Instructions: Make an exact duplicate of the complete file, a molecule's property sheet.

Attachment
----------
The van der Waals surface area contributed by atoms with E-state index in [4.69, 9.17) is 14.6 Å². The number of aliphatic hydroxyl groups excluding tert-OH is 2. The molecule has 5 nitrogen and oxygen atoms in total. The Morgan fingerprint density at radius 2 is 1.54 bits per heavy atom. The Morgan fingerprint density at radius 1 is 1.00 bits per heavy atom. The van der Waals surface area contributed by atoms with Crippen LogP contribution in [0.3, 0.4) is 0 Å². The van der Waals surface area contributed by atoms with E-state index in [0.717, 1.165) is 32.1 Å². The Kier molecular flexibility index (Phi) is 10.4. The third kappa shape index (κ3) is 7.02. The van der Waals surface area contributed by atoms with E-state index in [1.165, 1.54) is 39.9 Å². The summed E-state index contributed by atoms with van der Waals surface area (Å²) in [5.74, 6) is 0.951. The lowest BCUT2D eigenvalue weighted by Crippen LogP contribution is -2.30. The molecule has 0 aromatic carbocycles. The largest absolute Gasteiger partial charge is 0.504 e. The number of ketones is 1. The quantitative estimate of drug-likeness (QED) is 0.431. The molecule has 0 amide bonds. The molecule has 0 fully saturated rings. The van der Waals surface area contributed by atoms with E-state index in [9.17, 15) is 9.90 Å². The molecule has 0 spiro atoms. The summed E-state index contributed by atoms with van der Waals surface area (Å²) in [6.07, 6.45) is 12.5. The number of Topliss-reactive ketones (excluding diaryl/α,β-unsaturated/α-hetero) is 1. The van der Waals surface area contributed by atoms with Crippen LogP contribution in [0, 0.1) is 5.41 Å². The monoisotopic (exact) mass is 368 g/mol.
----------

The van der Waals surface area contributed by atoms with E-state index in [4.69, 9.17) is 14.6 Å². The number of aliphatic hydroxyl groups excluding tert-OH is 2. The molecule has 5 nitrogen and oxygen atoms in total. The Morgan fingerprint density at radius 2 is 1.54 bits per heavy atom. The Morgan fingerprint density at radius 1 is 1.00 bits per heavy atom. The van der Waals surface area contributed by atoms with Crippen LogP contribution in [0.3, 0.4) is 0 Å². The van der Waals surface area contributed by atoms with E-state index in [0.717, 1.165) is 32.1 Å². The Kier molecular flexibility index (Phi) is 10.4. The third kappa shape index (κ3) is 7.02. The van der Waals surface area contributed by atoms with E-state index in [1.165, 1.54) is 39.9 Å². The summed E-state index contributed by atoms with van der Waals surface area (Å²) in [5.74, 6) is 0.951. The lowest BCUT2D eigenvalue weighted by Crippen LogP contribution is -2.30. The molecule has 0 aromatic carbocycles. The largest absolute Gasteiger partial charge is 0.504 e. The number of ketones is 1. The quantitative estimate of drug-likeness (QED) is 0.431. The molecule has 0 amide bonds. The molecule has 0 fully saturated rings. The van der Waals surface area contributed by atoms with E-state index in [9.17, 15) is 9.90 Å². The molecule has 0 spiro atoms. The summed E-state index contributed by atoms with van der Waals surface area (Å²) in [6.07, 6.45) is 12.5. The number of Topliss-reactive ketones (excluding diaryl/α,β-unsaturated/α-hetero) is 1. The van der Waals surface area contributed by atoms with Crippen LogP contribution in [0, 0.1) is 5.41 Å². The monoisotopic (exact) mass is 368 g/mol.